The subcommittee held eight hearings across the state to better understand the issues in the different regions and to listen to the concerns of community leaders and citizens alike. Hearings were held in the following locations:
Columbus: Dealing with the views of land use from national experts.
Cleveland: Issues affecting the urban core.
Highland County: Rural sprawl.
Warren County: Rapid suburban and township growth.
Toledo: City and township cooperation.
Delaware: Rapid township and city growth; mineral sites.
Huron County: Lake Erie watershed and township growth.
Kent: Township, county, and city issues.
The subcommittee heard testimony from over one hundred witnesses. These witnesses ranged from mayors, to councilmen, commissioners, trustees, experts in various land use fields, and private citizens concerned with the direction that growth and land use are taking in Ohio.
The Status of Ohio’s Cities, Townships, and Rural Areas
For the purposes of this report we will be using the terms ‘urban core’, ‘first ring suburbs’, ‘growing suburbs’, ‘exurban areas’ and ‘farmland’. Ohio’s urban core consist of the large eight industrial cities - Toledo, Cleveland, Akron, Canton, Youngstown, Columbus, Dayton and Cincinnati. The first-ring suburbs are cities generally about one hundred years old that are near to the urban core and have little if any room for growth. Growing suburbs are near rural areas and are gaining population quickly. Exurban areas are communities that are in townships but are not employed in agriculture. Rural areas are characterized as communities that are based in agriculture.
Exodus from the Urban Core
In 1925, 42.9% of Ohio’s population lived in the urban core. In the early part of the last century Ohio’s large cites were centers of the nation’s industrial revolution. Ohioans left the farms and moved to the cities to obtain jobs in the high-paying manufacturing industries. This is not the case today. Only 22.9% of Ohioans now live in the urban core. One of the hardest hit urban core cites is Cleveland.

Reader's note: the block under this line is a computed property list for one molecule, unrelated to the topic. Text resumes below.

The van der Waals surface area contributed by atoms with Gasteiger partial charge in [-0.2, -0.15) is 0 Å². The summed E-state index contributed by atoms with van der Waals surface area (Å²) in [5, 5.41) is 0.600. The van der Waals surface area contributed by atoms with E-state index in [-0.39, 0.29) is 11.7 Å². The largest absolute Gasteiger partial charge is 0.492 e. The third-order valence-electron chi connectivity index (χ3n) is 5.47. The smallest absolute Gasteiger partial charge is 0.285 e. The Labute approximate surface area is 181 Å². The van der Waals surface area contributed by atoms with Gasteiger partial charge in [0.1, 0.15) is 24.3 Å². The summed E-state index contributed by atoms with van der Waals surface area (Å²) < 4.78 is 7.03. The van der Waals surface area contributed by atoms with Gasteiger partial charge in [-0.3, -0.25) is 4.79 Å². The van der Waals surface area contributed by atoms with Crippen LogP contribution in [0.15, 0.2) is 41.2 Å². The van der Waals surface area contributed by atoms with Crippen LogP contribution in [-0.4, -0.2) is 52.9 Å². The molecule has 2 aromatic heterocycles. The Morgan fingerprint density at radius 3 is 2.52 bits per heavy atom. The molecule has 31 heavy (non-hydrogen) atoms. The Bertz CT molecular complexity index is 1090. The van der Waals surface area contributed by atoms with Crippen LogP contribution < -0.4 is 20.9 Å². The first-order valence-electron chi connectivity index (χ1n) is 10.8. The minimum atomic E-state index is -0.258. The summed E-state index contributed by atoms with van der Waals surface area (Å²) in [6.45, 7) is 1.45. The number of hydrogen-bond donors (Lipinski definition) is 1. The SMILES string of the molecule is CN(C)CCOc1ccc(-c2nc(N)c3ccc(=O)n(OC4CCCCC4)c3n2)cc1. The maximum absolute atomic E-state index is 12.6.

Fifty years ago, around 900,000 people called Cleveland home. The current population is around 490,000, with a loss of about 100,000 people per decade. All of the urban core cities have had a similar decline in population, including the state capital of Columbus. If you examine the 1956 population figures for Columbus, there has been a loss of almost 100,000 people from the city. It should be noted that Columbus controls the sewer and water in Central Ohio which permits it to annex rural areas. This combined with an exemption from the General Assembly called “win-win” permits newly annexed land to remain in a suburban school district. Roughly 200,000 of the 700,000 people that live in Columbus live in suburban school districts. Most of Columbus’s growth in the ‘70s, ‘80s, and ‘90s was in the “win-win” areas. Without controlling the sewer and water and the “win-win” agreement, Columbus would have had the loss of population like the other seven urban core cities.
Besides having a declining population, Ohio’s urban core cities are facing many social challenges. The urban core cities have an out-of-wedlock birth rate that ranges from 48% to 66% depending on the city. In 2002, the city of Cleveland had a 68% out-of-wedlock birth rate. It was not always that way. In 1960 the out-of-wedlock birth rate for Cleveland was 8.3%. Overall in Ohio, the out-of-wedlock birth rate has gone from 2.8% in 1950 to 35% in 2002, but the real epidemic is in the urban core. Out-of-wedlock birth rates are a good predictor of poverty, crime and underperformance in schools.
Urban core cities; out-of-wedlock birth rates
(Ohio Department of Health)
1960 1970 1980 1990 2000
Akron 5.90% 16.60% 29.90% 43.60% 48.70%
Canton 6.10% 12.80% 28.30% 45.90% 55.60%
Cincinnati 8.30% 19.80% 37.10% 50.10% 58.20%
Cleveland 8.30% 22.70% 43.90% 61.80% 66.20%
Columbus 7.00% 15.00% 27.20% 37.40% 45.20%
Dayton 11.10% 21.10% 43.60% 55.40% 63.50%
Toledo 5.60% 14.10% 27.10% 45.00% 48.10%
Youngstown 5.20% 16.80% 36.40% 55.90% 65.40%